This chapter suggests the warring Toh are between Rand and Elayne... however it's terribly unclear, and in a later chapter it's inferred the conflicting Toh is different. Presuming the former, I think:
Killing Rand resolves her Toh to Elayne by taking from herself the thing she thinks she took from Elayne. She loves Rand, and removing him from the picture would cause her to suffer. This obviously conflicts with her Toh to Rand, as well as to Egwene where charged to protect and watch over Rand, and it's not the kind of thing that would make Elayne happy.
Killing herself resolves her Toh to Rand by returning that which he saved (her life). However this doesn't allow her to repay her Toh with Elayne (at least not directly), and though not mentioned, she's been charged with Egwene to watch over and protect Rand (for Elayne).
Later on, in Chapter 40:
Approaches Elayne with confession of her love for Rand and offers herself to Elayne for the repayment her choosing. In this chapter, she weighs her Toh between that toward Elayne and that toward Egwene (not Rand as previously expressed). While the offer in this chapter would allow Elayne to kill her (solution 2 above, attributed to resolving Toh to Rand, not Elayne), I believe Aviendha has come to this as the final solution as allowing Elayne to kill her (rather than killing herself) permits Elayne to shame/embarass/punish her fulfilling that Toh while at the same time fulfilling (or undoing) the Toh toward Rand as in Solution 2.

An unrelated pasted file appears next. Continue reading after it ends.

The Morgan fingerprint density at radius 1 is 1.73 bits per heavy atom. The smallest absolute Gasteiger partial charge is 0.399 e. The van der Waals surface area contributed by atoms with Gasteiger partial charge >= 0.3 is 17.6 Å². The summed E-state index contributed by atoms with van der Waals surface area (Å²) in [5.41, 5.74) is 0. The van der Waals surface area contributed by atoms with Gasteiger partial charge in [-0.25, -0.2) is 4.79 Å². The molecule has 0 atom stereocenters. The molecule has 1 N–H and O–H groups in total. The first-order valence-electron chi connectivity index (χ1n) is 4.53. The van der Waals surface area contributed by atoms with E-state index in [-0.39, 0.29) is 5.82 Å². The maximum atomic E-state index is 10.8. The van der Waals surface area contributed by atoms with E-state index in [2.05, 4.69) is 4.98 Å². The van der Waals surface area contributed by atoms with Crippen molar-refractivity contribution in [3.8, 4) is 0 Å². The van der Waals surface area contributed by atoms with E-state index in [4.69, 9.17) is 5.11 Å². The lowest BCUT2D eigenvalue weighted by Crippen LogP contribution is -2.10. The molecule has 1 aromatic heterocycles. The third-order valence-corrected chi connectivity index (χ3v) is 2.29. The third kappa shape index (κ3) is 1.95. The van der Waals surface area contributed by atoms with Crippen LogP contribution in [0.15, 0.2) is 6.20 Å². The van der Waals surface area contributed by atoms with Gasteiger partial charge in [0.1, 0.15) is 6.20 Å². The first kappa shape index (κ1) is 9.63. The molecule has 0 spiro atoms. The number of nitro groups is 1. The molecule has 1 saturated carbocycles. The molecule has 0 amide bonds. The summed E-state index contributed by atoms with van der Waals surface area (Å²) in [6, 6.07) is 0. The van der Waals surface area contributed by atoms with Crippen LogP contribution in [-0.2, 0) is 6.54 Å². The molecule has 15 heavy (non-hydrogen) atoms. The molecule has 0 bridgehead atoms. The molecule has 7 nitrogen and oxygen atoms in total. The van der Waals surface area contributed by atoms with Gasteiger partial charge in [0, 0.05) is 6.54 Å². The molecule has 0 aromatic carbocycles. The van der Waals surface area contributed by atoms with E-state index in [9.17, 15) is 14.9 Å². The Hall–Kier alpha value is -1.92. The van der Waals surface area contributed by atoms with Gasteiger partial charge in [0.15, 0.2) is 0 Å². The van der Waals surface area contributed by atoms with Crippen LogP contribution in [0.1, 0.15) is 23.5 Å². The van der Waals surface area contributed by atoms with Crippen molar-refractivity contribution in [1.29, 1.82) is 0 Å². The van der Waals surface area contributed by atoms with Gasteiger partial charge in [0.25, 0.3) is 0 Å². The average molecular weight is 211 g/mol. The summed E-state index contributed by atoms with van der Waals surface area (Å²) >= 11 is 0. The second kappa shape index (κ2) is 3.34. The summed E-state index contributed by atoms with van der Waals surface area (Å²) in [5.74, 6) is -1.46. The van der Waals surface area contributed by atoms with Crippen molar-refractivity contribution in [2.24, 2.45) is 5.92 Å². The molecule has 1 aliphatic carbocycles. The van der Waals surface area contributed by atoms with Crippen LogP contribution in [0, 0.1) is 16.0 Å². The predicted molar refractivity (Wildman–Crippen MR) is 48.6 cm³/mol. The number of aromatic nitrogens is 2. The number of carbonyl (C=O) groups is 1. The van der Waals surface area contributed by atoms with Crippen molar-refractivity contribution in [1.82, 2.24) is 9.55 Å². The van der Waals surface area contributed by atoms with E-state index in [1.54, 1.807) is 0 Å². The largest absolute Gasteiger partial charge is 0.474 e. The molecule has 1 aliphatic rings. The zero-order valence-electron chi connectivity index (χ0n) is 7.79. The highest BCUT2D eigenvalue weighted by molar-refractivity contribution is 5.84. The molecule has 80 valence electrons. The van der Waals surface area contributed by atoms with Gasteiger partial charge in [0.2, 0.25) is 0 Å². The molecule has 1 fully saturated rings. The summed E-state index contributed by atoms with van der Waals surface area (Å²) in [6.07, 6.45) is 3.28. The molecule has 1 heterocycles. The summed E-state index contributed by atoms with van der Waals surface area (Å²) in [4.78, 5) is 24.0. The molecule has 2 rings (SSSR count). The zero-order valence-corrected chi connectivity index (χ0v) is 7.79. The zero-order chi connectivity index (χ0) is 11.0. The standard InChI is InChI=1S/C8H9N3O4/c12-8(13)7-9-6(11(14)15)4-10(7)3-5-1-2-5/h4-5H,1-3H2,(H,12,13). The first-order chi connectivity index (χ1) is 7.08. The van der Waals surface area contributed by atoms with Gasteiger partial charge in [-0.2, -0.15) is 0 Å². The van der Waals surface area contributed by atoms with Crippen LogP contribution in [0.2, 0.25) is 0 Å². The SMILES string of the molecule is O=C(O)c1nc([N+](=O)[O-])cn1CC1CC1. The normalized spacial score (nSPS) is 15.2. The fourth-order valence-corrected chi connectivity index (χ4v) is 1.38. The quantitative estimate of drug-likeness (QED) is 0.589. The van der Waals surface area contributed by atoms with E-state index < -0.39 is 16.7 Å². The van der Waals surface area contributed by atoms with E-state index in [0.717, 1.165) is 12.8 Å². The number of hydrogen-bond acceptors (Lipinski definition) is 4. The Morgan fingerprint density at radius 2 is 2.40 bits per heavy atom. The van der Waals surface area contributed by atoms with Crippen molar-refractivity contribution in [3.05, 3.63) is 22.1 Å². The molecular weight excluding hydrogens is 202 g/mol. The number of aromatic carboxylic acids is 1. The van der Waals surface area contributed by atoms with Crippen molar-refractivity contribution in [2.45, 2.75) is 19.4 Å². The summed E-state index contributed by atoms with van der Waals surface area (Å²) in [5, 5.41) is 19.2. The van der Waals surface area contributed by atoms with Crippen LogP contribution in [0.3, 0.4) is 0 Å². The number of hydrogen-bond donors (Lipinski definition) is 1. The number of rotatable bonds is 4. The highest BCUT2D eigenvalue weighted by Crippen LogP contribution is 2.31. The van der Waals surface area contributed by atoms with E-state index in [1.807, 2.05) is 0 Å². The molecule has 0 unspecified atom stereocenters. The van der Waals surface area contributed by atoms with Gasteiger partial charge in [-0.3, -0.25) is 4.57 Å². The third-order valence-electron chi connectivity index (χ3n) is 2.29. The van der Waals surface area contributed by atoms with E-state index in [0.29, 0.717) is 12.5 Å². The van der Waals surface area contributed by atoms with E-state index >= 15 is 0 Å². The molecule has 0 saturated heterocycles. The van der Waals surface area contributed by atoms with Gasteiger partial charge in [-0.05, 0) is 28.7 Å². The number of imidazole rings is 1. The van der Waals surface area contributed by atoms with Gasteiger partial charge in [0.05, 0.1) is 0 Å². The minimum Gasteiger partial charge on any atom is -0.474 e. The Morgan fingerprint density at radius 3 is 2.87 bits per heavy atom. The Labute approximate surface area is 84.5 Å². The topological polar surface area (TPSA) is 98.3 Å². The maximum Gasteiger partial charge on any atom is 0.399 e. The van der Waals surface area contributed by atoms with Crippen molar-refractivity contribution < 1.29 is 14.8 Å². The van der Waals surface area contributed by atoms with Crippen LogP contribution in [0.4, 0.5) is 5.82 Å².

... I recall somewhere that Jordan was once asked about this and all he said was to read the book. Wish I had a better answer myself, but I am just a wetlander.